Do Credit Limits Affect Your Rating?
Your credit score helps lenders decide how likely you are to repay loans—or not. Although your payment history is one of the most important factors, other aspects can lift or lower your scores, sometimes throughout the month. Your credit history is one of those items, so it’s crucial to understand your credit limit and how it affects your credit scores.
Your credit limit is important because using a significant amount (more than 30%) can lower your scores. Also, depending on when lenders report your card balance to credit bureaus, it might appear that you’re maxing out your cards, even if you pay off your balance every month.
What Is a Credit Limit?
Your credit limit is the maximum amount you can borrow on a line of credit. For example, with a credit card, you can spend as much or as little as you want, up to your credit limit. The same is true for other loans, such as home equity lines of credit: Your credit limit is a pool of money from which you can draw from. Once you use it up, you need to pay down your loan balance if you want to spend from that account anymore.
Alternatively, your lender can raise your credit limit, based on your request or their decision to do so.
How Limits Affect Your Score
Your credit limit is an essential part of your credit score. For the FICO credit score, the most commonly used score for major loans like mortgages and auto loans, the “amounts owed” category accounts for 30% of your score. Amounts owed are the second most important category in a FICO score. VantageScores and other scores also calculate how much of your available credit you use.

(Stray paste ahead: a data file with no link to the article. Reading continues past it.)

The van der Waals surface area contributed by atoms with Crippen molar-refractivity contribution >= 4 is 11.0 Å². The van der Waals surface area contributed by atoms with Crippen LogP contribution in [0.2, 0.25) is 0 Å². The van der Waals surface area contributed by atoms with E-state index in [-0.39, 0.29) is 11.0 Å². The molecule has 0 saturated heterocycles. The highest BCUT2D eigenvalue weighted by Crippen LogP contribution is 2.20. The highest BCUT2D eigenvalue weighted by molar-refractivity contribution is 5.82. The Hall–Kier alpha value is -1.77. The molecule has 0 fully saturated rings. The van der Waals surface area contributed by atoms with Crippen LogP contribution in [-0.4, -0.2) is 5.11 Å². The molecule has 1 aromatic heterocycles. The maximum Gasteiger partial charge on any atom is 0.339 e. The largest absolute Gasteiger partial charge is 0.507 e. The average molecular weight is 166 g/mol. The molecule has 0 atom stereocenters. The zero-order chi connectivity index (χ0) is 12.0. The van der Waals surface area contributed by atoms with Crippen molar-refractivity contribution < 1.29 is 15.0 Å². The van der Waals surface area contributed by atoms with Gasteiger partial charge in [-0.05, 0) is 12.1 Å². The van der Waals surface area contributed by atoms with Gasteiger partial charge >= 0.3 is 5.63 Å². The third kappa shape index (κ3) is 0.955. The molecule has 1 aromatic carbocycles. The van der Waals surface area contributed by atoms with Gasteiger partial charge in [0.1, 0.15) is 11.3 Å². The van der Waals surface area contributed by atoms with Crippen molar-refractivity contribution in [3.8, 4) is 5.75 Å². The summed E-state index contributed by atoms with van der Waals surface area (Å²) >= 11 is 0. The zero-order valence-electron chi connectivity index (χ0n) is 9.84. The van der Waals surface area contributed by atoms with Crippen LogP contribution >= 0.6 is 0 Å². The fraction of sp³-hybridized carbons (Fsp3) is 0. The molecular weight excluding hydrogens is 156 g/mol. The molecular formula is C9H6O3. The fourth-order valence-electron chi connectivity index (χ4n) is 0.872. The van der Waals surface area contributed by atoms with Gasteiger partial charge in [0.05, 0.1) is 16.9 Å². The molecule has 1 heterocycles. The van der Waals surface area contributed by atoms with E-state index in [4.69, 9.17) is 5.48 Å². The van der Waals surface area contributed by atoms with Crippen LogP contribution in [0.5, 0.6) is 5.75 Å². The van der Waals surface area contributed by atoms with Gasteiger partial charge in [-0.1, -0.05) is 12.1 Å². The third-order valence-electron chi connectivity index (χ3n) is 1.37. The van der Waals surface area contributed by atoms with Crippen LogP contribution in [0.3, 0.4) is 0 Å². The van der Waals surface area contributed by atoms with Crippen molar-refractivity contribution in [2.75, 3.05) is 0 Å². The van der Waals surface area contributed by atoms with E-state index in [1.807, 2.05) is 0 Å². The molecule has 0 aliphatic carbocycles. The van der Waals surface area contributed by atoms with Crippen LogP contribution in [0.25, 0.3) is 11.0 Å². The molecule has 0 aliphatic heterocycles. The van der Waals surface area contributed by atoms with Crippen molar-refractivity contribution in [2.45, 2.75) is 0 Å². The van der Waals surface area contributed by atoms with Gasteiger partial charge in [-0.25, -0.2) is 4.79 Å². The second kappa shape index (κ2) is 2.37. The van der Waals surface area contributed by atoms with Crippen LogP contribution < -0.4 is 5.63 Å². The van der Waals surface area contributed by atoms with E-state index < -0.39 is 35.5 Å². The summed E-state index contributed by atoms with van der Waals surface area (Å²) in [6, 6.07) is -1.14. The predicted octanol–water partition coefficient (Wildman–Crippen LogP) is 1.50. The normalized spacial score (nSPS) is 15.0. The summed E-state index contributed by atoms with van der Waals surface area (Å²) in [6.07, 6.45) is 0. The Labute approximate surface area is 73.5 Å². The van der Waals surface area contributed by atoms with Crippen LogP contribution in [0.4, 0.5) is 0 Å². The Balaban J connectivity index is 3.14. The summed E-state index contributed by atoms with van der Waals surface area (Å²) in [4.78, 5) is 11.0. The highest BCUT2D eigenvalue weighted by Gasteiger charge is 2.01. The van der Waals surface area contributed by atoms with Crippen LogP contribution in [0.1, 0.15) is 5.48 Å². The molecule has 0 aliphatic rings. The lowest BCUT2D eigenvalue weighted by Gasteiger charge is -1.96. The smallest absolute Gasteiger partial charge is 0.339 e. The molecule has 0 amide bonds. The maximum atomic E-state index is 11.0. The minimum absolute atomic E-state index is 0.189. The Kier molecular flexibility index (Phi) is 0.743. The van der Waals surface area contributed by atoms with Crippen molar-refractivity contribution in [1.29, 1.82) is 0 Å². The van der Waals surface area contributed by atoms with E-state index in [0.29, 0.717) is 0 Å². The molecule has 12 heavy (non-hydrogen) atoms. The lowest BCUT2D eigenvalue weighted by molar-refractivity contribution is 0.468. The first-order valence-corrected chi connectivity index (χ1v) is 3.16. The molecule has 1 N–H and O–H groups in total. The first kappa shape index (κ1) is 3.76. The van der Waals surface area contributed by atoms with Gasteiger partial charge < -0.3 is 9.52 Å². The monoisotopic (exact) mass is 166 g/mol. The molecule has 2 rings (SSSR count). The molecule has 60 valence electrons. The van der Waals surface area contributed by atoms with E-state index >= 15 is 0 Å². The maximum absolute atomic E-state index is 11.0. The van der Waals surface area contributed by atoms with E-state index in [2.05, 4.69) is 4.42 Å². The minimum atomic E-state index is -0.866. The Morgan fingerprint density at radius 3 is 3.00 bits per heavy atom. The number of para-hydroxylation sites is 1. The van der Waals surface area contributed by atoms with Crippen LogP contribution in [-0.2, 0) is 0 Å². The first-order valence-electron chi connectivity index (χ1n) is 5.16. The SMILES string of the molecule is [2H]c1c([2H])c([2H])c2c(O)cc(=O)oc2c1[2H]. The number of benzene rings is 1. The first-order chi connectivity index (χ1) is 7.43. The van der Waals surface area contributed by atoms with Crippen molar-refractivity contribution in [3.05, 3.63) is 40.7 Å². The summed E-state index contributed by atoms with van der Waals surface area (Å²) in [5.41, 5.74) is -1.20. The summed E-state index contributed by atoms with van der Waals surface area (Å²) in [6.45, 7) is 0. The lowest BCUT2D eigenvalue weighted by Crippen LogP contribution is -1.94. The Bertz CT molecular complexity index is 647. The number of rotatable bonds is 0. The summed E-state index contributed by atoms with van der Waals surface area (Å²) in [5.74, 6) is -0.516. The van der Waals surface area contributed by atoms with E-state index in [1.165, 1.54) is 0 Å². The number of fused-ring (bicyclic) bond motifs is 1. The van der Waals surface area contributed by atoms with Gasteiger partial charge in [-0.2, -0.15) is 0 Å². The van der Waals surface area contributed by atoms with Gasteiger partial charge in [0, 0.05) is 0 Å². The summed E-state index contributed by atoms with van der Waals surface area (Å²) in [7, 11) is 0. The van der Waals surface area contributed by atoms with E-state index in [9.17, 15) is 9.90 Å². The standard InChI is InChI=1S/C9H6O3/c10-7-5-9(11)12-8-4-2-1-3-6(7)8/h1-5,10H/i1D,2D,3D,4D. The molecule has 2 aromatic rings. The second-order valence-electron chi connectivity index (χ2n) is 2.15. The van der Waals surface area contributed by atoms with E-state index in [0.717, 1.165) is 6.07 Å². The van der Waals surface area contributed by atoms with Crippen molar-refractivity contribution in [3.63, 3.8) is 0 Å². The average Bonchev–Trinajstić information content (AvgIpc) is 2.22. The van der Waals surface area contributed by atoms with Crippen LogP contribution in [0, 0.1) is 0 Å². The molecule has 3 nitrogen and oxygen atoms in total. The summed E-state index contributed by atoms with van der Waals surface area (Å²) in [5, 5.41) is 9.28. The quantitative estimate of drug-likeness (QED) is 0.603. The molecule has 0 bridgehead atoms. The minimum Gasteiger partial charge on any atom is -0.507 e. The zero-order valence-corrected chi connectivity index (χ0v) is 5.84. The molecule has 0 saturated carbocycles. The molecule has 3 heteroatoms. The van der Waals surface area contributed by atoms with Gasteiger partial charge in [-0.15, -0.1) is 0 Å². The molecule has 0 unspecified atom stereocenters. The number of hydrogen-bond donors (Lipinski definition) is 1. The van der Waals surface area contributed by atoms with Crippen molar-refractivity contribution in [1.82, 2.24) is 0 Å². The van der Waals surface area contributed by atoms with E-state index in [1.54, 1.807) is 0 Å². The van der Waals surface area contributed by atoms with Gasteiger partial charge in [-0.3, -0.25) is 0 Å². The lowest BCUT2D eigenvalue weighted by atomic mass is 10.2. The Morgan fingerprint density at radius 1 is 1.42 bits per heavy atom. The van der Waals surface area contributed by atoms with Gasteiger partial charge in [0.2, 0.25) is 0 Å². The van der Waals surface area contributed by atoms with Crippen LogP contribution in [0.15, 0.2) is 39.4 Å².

Why do credit scores care? If you borrow a substantial amount of money, you appear riskier. One way to estimate how likely you are to stop making payments is by comparing the amount that you can potentially borrow against the amount you currently borrow.
It is best to borrow only a portion of what’s available to you, and 30% or so is about as high as you should go. So, if you have a credit limit of $1,000, you’d keep your balance below $300 at all times). If you borrow up to your credit limit, lenders may worry that you’re facing financial troubles. They may wonder if you hit a rough patch and if you’ll be able to keep up with your payments.
Computer programs scan your credit reports periodically and generate credit scores whenever somebody pulls your credit. Also, a human may occasionally review your credit limits and loan balances (when you apply for a loan at a small credit union, for example).
If You Pay in Full
What if you pay off your balance every month? That’s a wise practice, but your credit scores still might suffer when you max out your cards. Credit card companies and home equity lenders report your loan balance to credit bureaus on a regular schedule, not on a continuous or real-time basis yet. Thus, they might take a snapshot of your balance before you pay down your balance for the month. When that happens, the credit scoring model doesn’t know that you’re about to pay off 100% of the loan balance.
It’s best to keep loan balances below 30% of your credit limit, even if you pay off your balance in full every month. Although you never pay interest, your credit scores could suffer when you let your balance approach your credit limit.
Pay More Frequently
If you love earning credit card rewards, or if you enjoy the other benefits of spending with a credit card, don’t let your account balance get too high. Instead, make extra payments during the month to keep your balance below 30% of your credit limit. Alternatively, you can request a credit limit increase to make it look like you’re using less of your total available credit, given the same account balance.
When it comes to installment loans that you pay down gradually with a fixed monthly payment, there’s not much you can do. When your loan is new, your loan balance is high relative to your original loan amount. However, that’s typically not a big deal—the credit scoring model knows which loans are installment loans and which loans are revolving loans (or open-ended loans, such as credit cards). It's normal to have high balances on installment loans at the beginning, but it certainly helps to pay them down over time.